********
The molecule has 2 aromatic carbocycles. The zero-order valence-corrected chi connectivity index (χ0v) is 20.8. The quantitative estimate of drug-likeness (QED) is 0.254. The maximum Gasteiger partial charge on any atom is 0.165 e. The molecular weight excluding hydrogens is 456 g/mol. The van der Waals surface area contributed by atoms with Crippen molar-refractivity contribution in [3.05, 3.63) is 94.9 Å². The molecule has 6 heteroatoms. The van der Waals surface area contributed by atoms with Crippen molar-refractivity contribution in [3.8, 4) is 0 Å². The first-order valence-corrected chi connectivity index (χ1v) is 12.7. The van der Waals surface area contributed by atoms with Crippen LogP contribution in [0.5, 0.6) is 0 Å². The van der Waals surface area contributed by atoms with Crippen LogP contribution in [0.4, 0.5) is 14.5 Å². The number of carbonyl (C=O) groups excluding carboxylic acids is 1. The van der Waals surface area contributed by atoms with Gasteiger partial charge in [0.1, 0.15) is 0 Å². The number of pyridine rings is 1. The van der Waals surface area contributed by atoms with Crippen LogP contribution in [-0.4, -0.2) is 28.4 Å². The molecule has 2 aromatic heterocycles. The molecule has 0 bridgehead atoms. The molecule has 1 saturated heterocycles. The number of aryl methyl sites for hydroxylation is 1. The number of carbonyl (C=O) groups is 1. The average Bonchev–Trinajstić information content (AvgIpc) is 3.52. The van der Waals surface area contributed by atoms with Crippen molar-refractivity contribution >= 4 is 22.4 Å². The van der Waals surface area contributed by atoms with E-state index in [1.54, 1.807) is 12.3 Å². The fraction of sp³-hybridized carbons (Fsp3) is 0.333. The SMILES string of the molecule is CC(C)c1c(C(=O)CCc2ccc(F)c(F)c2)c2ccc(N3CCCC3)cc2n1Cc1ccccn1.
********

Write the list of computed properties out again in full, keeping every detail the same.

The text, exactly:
The molecule has 2 aromatic carbocycles. The zero-order valence-corrected chi connectivity index (χ0v) is 20.8. The quantitative estimate of drug-likeness (QED) is 0.254. The maximum Gasteiger partial charge on any atom is 0.165 e. The molecular weight excluding hydrogens is 456 g/mol. The van der Waals surface area contributed by atoms with Crippen molar-refractivity contribution in [3.05, 3.63) is 94.9 Å². The molecule has 6 heteroatoms. The van der Waals surface area contributed by atoms with Crippen molar-refractivity contribution in [3.8, 4) is 0 Å². The first-order valence-corrected chi connectivity index (χ1v) is 12.7. The van der Waals surface area contributed by atoms with Crippen LogP contribution in [0.5, 0.6) is 0 Å². The van der Waals surface area contributed by atoms with Crippen LogP contribution in [0.4, 0.5) is 14.5 Å². The number of carbonyl (C=O) groups excluding carboxylic acids is 1. The van der Waals surface area contributed by atoms with Gasteiger partial charge in [0.1, 0.15) is 0 Å². The number of pyridine rings is 1. The van der Waals surface area contributed by atoms with Crippen LogP contribution in [-0.4, -0.2) is 28.4 Å². The molecule has 2 aromatic heterocycles. The molecule has 0 bridgehead atoms. The molecule has 1 saturated heterocycles. The number of aryl methyl sites for hydroxylation is 1. The number of carbonyl (C=O) groups is 1. The average Bonchev–Trinajstić information content (AvgIpc) is 3.52. The van der Waals surface area contributed by atoms with Crippen molar-refractivity contribution >= 4 is 22.4 Å². The van der Waals surface area contributed by atoms with E-state index in [1.54, 1.807) is 12.3 Å². The fraction of sp³-hybridized carbons (Fsp3) is 0.333. The SMILES string of the molecule is CC(C)c1c(C(=O)CCc2ccc(F)c(F)c2)c2ccc(N3CCCC3)cc2n1Cc1ccccn1.